Lugones asks us, in Playfulness, “World”-Traveling, and Loving Perception, to open our eyes to arrogant perception as the barrier complicating issues in trying to love and understand women (and men) across cultural and racial divisions. She offer’s “world-traveling” as a solution to breaking down these barriers, as long as one might travel with playfulness and are open to exploration of what makes one at ease in the worlds that they visit. She asserts that to failing to love (or lovingly perceive) another is to fail to identify with them. This failure, therefore, can be overcome by “world-travelling”, the epitome of putting oneself in another’s shoes. Finally, she believes that seeing oneself as a world-traveler means understanding a pluralist self, that there is no one underlying “I”. (Incidentally, Lugones’ essay reminds me of the Apostle Paul’s statement in the passage of 1 Corinthians 9:19-22: “To win as many as possibleâ€¦ I have become all things to all people”. Was his premise the precursor to Lugones’ concept of world-traveling?)
Lugones, in the reflection of her relationship with her mother, assumes that the ‘servitude’ of a mother is abuse from the hands of those who receive the service. If we were to counter that assumption and argue that this is not servitude by active love by demonstration, and therefore not abusive, Lugones would lack the basis of her argument for why she was unable to ‘truly’ or “wholly’ love her mother as self-identified.
This leads to the second assumption Lugones makes in her argument â€“ that to fail to love another is indication of the failure to identify with them. One might counter this assertion with the saying that you might identify with someone yet be unable to love that person. While, personally, I lean towards Lugones rationale I believe this is an assumption that could be argued from different perspective.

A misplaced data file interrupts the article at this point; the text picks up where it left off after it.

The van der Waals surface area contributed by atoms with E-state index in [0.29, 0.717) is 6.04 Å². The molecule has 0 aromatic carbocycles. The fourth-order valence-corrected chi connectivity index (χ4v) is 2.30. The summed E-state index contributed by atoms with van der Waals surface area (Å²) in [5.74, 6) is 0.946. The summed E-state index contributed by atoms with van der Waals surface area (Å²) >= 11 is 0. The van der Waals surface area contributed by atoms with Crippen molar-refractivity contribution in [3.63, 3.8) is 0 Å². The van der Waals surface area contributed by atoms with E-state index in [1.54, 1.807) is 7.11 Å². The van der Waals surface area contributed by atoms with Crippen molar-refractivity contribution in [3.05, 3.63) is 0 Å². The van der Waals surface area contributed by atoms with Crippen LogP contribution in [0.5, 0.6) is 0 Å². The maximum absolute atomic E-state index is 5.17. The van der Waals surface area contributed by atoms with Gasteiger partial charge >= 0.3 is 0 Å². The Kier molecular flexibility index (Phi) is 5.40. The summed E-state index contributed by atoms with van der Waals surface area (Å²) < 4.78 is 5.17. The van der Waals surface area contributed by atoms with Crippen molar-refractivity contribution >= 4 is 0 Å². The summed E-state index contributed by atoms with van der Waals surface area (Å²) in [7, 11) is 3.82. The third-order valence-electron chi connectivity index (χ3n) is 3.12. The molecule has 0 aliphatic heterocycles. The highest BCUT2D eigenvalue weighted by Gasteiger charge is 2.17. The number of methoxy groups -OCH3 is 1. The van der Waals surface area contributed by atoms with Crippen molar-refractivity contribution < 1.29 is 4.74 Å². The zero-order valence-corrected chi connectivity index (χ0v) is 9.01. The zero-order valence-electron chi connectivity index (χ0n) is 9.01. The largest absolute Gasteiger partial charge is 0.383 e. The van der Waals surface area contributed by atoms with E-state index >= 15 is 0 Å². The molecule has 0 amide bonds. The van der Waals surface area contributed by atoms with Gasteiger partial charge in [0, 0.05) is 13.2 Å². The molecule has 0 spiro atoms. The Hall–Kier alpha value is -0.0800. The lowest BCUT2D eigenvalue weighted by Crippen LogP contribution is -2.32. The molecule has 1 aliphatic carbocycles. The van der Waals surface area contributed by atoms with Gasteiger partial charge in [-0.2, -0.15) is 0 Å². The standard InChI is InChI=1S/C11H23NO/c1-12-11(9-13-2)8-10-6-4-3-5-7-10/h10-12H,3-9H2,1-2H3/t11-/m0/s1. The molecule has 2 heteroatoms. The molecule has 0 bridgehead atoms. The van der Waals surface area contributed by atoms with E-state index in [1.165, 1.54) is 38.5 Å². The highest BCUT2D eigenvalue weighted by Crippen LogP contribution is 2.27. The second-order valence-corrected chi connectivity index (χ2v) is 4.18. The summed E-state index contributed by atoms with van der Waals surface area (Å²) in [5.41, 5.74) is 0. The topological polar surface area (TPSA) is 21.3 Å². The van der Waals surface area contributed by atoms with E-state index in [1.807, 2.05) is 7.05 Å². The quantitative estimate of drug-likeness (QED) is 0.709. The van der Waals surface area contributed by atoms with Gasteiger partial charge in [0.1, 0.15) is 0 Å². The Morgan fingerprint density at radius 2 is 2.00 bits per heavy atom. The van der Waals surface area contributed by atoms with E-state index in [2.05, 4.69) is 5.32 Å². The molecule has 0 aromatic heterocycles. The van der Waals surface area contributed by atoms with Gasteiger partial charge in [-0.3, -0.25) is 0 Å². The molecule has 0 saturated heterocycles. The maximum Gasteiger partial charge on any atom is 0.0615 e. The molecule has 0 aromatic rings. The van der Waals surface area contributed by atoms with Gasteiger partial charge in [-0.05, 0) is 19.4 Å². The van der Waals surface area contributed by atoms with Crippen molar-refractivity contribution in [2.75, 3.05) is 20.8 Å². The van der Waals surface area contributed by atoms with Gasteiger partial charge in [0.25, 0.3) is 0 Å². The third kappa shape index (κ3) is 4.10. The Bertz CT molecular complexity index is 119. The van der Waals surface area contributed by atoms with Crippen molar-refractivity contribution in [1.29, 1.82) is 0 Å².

Third (as noted below, and now added in-line â˜º) Lugones assumes that one must be playful to be able to successfully participate in world-traveling and thereby viewing others with loving perception versus arrogant perception. While it would be infinitely more difficult, I do not believe that a serious and somber is excluded from the ability to be a successful world-traveler with a loving perception.
I found it interesting that Maggie (in class) grappled with the requirement of playfulness for successful world-traveling. Inherent in this struggle I believe there is room for critique. The concept of playfulness is core to Lugones concept of world-traveling. She might have thought of a broader perspective of readers who would be struggling to understand her concept and might have fleshed out this idea a bit better. It was not until towards the end of her section on playfulness that I felt that I personally grasped what she was getting at. I was saddened that Maggie might leave the class feeling like she herself would be excluded from being a ‘world-traveler’ by her self-perceived inability or lack of desire to enjoy play. (OH! That would be an assumptionâ€¦ I’ll go back and add that!)
Other than that concern, I really enjoyed Lugones concept of world-traveling and was able to relate her ideas back to actual experiences in my own life. I understand and have seen the effect of arrogant perceptions in my life, and her essay made me reconsider how I relate to a certain woman a work, with whom (in reading this essay) I perceive arrogantly. While she hasn’t been back in the office since the reading, I am actively awaiting her return so I make correct my erring perception and attempt in one small way to make a difference. Lugones essay is the second of our readings which has caused me in some way to act â€“ Anzaldua’s Mestiza’s consciousness being the other.